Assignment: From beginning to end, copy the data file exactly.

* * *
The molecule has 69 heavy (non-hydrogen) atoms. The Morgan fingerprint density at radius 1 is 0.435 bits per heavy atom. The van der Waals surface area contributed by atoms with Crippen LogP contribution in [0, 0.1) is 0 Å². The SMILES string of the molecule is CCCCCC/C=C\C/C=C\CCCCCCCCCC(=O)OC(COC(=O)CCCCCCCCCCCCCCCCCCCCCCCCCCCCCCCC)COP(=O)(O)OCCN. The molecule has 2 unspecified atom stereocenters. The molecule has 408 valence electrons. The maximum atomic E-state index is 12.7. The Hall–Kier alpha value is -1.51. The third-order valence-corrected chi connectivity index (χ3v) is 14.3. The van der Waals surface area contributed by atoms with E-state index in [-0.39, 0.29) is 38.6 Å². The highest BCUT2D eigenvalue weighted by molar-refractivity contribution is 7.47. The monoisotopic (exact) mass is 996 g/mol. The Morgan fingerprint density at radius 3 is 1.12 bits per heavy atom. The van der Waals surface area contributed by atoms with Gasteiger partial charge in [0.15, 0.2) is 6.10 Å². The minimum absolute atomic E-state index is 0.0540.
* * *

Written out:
The molecule has 69 heavy (non-hydrogen) atoms. The Morgan fingerprint density at radius 1 is 0.435 bits per heavy atom. The van der Waals surface area contributed by atoms with Crippen LogP contribution in [0, 0.1) is 0 Å². The SMILES string of the molecule is CCCCCC/C=C\C/C=C\CCCCCCCCCC(=O)OC(COC(=O)CCCCCCCCCCCCCCCCCCCCCCCCCCCCCCCC)COP(=O)(O)OCCN. The molecule has 2 unspecified atom stereocenters. The molecule has 408 valence electrons. The maximum atomic E-state index is 12.7. The Hall–Kier alpha value is -1.51. The third-order valence-corrected chi connectivity index (χ3v) is 14.3. The van der Waals surface area contributed by atoms with E-state index in [-0.39, 0.29) is 38.6 Å². The highest BCUT2D eigenvalue weighted by molar-refractivity contribution is 7.47. The monoisotopic (exact) mass is 996 g/mol. The Morgan fingerprint density at radius 3 is 1.12 bits per heavy atom. The van der Waals surface area contributed by atoms with Gasteiger partial charge in [0.15, 0.2) is 6.10 Å². The minimum absolute atomic E-state index is 0.0540.